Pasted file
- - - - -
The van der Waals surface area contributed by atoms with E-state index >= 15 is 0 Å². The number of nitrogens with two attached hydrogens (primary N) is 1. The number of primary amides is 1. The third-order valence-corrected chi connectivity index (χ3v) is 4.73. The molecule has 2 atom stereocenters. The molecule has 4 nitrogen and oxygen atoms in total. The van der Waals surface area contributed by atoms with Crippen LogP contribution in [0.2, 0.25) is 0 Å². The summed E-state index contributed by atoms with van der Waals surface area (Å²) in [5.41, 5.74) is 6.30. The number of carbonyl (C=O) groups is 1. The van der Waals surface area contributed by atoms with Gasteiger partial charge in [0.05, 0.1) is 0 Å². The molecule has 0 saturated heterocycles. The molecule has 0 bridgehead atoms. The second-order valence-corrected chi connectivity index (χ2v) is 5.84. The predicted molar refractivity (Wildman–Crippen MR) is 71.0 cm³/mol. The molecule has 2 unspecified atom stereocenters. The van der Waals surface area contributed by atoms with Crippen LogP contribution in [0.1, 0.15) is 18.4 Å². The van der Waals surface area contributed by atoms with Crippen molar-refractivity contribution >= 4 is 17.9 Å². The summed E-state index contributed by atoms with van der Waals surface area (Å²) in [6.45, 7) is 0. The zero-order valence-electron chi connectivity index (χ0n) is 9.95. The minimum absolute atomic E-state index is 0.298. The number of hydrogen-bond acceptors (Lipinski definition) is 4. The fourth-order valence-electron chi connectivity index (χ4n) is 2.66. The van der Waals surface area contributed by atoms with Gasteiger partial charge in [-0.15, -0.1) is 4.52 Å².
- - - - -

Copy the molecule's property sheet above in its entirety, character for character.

The van der Waals surface area contributed by atoms with E-state index >= 15 is 0 Å². The number of nitrogens with two attached hydrogens (primary N) is 1. The number of primary amides is 1. The third-order valence-corrected chi connectivity index (χ3v) is 4.73. The molecule has 2 atom stereocenters. The molecule has 4 nitrogen and oxygen atoms in total. The van der Waals surface area contributed by atoms with Crippen LogP contribution in [0.2, 0.25) is 0 Å². The summed E-state index contributed by atoms with van der Waals surface area (Å²) in [5.41, 5.74) is 6.30. The number of carbonyl (C=O) groups is 1. The van der Waals surface area contributed by atoms with Gasteiger partial charge in [0.05, 0.1) is 0 Å². The molecule has 0 saturated heterocycles. The molecule has 0 bridgehead atoms. The second-order valence-corrected chi connectivity index (χ2v) is 5.84. The predicted molar refractivity (Wildman–Crippen MR) is 71.0 cm³/mol. The molecule has 2 unspecified atom stereocenters. The van der Waals surface area contributed by atoms with Crippen LogP contribution in [0.1, 0.15) is 18.4 Å². The van der Waals surface area contributed by atoms with Crippen molar-refractivity contribution >= 4 is 17.9 Å². The summed E-state index contributed by atoms with van der Waals surface area (Å²) in [6.45, 7) is 0. The zero-order valence-electron chi connectivity index (χ0n) is 9.95. The minimum absolute atomic E-state index is 0.298. The number of hydrogen-bond acceptors (Lipinski definition) is 4. The fourth-order valence-electron chi connectivity index (χ4n) is 2.66. The van der Waals surface area contributed by atoms with Gasteiger partial charge in [-0.15, -0.1) is 4.52 Å².